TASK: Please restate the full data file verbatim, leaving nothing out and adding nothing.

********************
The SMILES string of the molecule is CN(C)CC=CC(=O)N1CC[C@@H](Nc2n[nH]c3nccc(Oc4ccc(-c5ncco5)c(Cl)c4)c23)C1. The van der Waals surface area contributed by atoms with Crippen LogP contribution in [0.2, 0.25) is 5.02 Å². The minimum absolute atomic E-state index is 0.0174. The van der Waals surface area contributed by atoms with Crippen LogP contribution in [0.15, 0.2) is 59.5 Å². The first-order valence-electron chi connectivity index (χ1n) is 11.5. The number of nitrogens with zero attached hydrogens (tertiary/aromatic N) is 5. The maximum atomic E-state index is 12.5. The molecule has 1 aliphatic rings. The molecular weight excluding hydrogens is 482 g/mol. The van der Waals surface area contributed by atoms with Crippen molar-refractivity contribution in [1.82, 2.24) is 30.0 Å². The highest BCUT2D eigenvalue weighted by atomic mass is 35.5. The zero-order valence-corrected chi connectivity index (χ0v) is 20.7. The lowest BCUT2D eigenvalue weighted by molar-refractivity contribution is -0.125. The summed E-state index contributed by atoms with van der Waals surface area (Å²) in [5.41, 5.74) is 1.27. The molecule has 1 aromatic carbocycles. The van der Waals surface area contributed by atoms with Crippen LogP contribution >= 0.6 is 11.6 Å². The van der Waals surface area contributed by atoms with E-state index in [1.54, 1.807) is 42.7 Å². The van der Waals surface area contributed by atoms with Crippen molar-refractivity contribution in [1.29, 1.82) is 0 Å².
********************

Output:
The SMILES string of the molecule is CN(C)CC=CC(=O)N1CC[C@@H](Nc2n[nH]c3nccc(Oc4ccc(-c5ncco5)c(Cl)c4)c23)C1. The van der Waals surface area contributed by atoms with Crippen LogP contribution in [0.2, 0.25) is 5.02 Å². The minimum absolute atomic E-state index is 0.0174. The van der Waals surface area contributed by atoms with Crippen LogP contribution in [0.15, 0.2) is 59.5 Å². The first-order valence-electron chi connectivity index (χ1n) is 11.5. The number of nitrogens with zero attached hydrogens (tertiary/aromatic N) is 5. The maximum atomic E-state index is 12.5. The molecule has 1 aliphatic rings. The molecular weight excluding hydrogens is 482 g/mol. The van der Waals surface area contributed by atoms with Crippen molar-refractivity contribution in [1.82, 2.24) is 30.0 Å². The highest BCUT2D eigenvalue weighted by atomic mass is 35.5. The zero-order valence-corrected chi connectivity index (χ0v) is 20.7. The lowest BCUT2D eigenvalue weighted by molar-refractivity contribution is -0.125. The summed E-state index contributed by atoms with van der Waals surface area (Å²) in [5.41, 5.74) is 1.27. The molecule has 1 aromatic carbocycles. The van der Waals surface area contributed by atoms with Crippen LogP contribution >= 0.6 is 11.6 Å². The van der Waals surface area contributed by atoms with E-state index in [1.54, 1.807) is 42.7 Å². The van der Waals surface area contributed by atoms with Crippen molar-refractivity contribution in [1.29, 1.82) is 0 Å².